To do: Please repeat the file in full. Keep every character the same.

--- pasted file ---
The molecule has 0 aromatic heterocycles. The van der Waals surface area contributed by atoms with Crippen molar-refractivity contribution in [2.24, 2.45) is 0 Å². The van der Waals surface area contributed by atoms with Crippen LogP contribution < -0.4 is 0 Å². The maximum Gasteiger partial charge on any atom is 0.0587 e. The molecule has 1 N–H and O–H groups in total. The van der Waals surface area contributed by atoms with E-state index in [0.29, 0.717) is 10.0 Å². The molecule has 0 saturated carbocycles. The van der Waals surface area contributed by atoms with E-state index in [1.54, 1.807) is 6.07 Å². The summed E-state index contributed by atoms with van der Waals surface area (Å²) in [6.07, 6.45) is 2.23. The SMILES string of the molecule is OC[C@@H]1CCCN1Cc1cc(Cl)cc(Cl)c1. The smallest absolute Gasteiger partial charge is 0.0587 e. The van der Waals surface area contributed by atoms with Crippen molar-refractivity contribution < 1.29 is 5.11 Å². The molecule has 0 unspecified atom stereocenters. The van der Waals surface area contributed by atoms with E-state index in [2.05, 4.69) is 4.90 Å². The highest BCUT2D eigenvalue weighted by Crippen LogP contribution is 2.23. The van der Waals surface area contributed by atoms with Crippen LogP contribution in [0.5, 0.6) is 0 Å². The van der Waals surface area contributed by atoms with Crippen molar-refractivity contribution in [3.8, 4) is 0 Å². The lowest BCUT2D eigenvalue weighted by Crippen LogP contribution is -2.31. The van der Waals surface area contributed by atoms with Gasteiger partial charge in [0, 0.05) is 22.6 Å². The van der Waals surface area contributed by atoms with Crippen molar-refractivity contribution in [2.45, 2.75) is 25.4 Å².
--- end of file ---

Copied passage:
The molecule has 0 aromatic heterocycles. The van der Waals surface area contributed by atoms with Crippen molar-refractivity contribution in [2.24, 2.45) is 0 Å². The van der Waals surface area contributed by atoms with Crippen LogP contribution < -0.4 is 0 Å². The maximum Gasteiger partial charge on any atom is 0.0587 e. The molecule has 1 N–H and O–H groups in total. The van der Waals surface area contributed by atoms with E-state index in [0.29, 0.717) is 10.0 Å². The molecule has 0 saturated carbocycles. The van der Waals surface area contributed by atoms with E-state index in [1.54, 1.807) is 6.07 Å². The summed E-state index contributed by atoms with van der Waals surface area (Å²) in [6.07, 6.45) is 2.23. The SMILES string of the molecule is OC[C@@H]1CCCN1Cc1cc(Cl)cc(Cl)c1. The smallest absolute Gasteiger partial charge is 0.0587 e. The van der Waals surface area contributed by atoms with Crippen molar-refractivity contribution < 1.29 is 5.11 Å². The molecule has 0 unspecified atom stereocenters. The van der Waals surface area contributed by atoms with E-state index in [2.05, 4.69) is 4.90 Å². The highest BCUT2D eigenvalue weighted by Crippen LogP contribution is 2.23. The van der Waals surface area contributed by atoms with Crippen LogP contribution in [0.5, 0.6) is 0 Å². The van der Waals surface area contributed by atoms with Crippen molar-refractivity contribution in [3.8, 4) is 0 Å². The lowest BCUT2D eigenvalue weighted by Crippen LogP contribution is -2.31. The van der Waals surface area contributed by atoms with Gasteiger partial charge in [0, 0.05) is 22.6 Å². The van der Waals surface area contributed by atoms with Crippen molar-refractivity contribution in [2.45, 2.75) is 25.4 Å².